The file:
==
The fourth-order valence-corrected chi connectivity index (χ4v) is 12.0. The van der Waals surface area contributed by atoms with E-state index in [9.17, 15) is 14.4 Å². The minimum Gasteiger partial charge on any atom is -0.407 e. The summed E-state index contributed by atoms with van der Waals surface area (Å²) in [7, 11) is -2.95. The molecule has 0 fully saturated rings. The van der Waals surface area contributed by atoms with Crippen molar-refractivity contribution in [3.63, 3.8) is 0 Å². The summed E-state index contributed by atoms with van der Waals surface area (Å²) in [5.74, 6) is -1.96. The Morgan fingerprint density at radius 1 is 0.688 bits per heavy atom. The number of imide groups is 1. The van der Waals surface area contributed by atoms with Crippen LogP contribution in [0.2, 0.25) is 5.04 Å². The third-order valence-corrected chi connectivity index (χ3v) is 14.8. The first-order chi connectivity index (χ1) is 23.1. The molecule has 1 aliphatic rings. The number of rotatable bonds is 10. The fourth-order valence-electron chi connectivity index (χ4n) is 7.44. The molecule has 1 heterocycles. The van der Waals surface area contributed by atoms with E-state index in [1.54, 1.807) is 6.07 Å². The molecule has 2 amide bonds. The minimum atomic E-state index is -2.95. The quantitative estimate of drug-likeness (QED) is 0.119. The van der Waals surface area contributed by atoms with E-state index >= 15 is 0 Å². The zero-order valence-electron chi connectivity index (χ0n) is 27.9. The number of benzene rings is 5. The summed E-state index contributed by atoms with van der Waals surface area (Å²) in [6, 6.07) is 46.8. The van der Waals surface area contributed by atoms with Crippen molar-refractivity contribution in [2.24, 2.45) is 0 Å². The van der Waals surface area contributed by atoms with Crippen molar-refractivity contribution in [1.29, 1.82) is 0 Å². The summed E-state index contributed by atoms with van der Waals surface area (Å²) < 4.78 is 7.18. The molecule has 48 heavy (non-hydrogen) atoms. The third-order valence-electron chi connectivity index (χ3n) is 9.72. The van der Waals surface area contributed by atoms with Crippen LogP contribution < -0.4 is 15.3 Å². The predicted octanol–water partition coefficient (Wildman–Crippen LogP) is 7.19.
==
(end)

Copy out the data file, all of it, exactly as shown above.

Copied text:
The fourth-order valence-corrected chi connectivity index (χ4v) is 12.0. The van der Waals surface area contributed by atoms with E-state index in [9.17, 15) is 14.4 Å². The minimum Gasteiger partial charge on any atom is -0.407 e. The summed E-state index contributed by atoms with van der Waals surface area (Å²) in [7, 11) is -2.95. The molecule has 0 fully saturated rings. The van der Waals surface area contributed by atoms with Crippen molar-refractivity contribution in [3.63, 3.8) is 0 Å². The summed E-state index contributed by atoms with van der Waals surface area (Å²) in [5.74, 6) is -1.96. The Morgan fingerprint density at radius 1 is 0.688 bits per heavy atom. The number of imide groups is 1. The van der Waals surface area contributed by atoms with Crippen LogP contribution in [0.2, 0.25) is 5.04 Å². The third-order valence-corrected chi connectivity index (χ3v) is 14.8. The first-order chi connectivity index (χ1) is 23.1. The molecule has 1 aliphatic rings. The number of rotatable bonds is 10. The fourth-order valence-electron chi connectivity index (χ4n) is 7.44. The molecule has 1 heterocycles. The van der Waals surface area contributed by atoms with E-state index in [1.54, 1.807) is 6.07 Å². The molecule has 2 amide bonds. The minimum atomic E-state index is -2.95. The quantitative estimate of drug-likeness (QED) is 0.119. The van der Waals surface area contributed by atoms with E-state index >= 15 is 0 Å². The zero-order valence-electron chi connectivity index (χ0n) is 27.9. The number of benzene rings is 5. The summed E-state index contributed by atoms with van der Waals surface area (Å²) in [6, 6.07) is 46.8. The van der Waals surface area contributed by atoms with Crippen molar-refractivity contribution in [2.24, 2.45) is 0 Å². The van der Waals surface area contributed by atoms with Crippen molar-refractivity contribution in [1.29, 1.82) is 0 Å². The summed E-state index contributed by atoms with van der Waals surface area (Å²) < 4.78 is 7.18. The molecule has 48 heavy (non-hydrogen) atoms. The third-order valence-electron chi connectivity index (χ3n) is 9.72. The van der Waals surface area contributed by atoms with Crippen LogP contribution < -0.4 is 15.3 Å². The predicted octanol–water partition coefficient (Wildman–Crippen LogP) is 7.19.